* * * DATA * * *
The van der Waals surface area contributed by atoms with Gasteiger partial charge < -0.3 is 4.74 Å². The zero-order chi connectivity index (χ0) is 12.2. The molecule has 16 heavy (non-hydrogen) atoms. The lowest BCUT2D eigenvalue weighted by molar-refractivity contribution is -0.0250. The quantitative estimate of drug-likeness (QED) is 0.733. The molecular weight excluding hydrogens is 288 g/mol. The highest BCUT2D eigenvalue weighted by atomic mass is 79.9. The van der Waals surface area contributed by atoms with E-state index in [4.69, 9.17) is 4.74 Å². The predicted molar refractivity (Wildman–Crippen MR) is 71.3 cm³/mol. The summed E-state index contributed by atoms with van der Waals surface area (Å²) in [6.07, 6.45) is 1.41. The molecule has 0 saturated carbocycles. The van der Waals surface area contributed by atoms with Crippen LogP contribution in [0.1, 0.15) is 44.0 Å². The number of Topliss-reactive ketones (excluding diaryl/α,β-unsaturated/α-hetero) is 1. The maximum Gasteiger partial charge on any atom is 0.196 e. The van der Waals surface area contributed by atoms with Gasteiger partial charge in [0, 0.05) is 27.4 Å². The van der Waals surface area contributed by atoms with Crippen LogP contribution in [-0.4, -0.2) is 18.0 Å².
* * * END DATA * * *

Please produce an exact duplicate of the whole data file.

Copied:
The van der Waals surface area contributed by atoms with Gasteiger partial charge < -0.3 is 4.74 Å². The zero-order chi connectivity index (χ0) is 12.2. The molecule has 16 heavy (non-hydrogen) atoms. The lowest BCUT2D eigenvalue weighted by molar-refractivity contribution is -0.0250. The quantitative estimate of drug-likeness (QED) is 0.733. The molecular weight excluding hydrogens is 288 g/mol. The highest BCUT2D eigenvalue weighted by atomic mass is 79.9. The van der Waals surface area contributed by atoms with E-state index in [4.69, 9.17) is 4.74 Å². The predicted molar refractivity (Wildman–Crippen MR) is 71.3 cm³/mol. The summed E-state index contributed by atoms with van der Waals surface area (Å²) in [6.07, 6.45) is 1.41. The molecule has 0 saturated carbocycles. The van der Waals surface area contributed by atoms with Crippen LogP contribution in [0.1, 0.15) is 44.0 Å². The number of Topliss-reactive ketones (excluding diaryl/α,β-unsaturated/α-hetero) is 1. The maximum Gasteiger partial charge on any atom is 0.196 e. The van der Waals surface area contributed by atoms with Gasteiger partial charge in [0, 0.05) is 27.4 Å². The van der Waals surface area contributed by atoms with Crippen LogP contribution in [-0.4, -0.2) is 18.0 Å².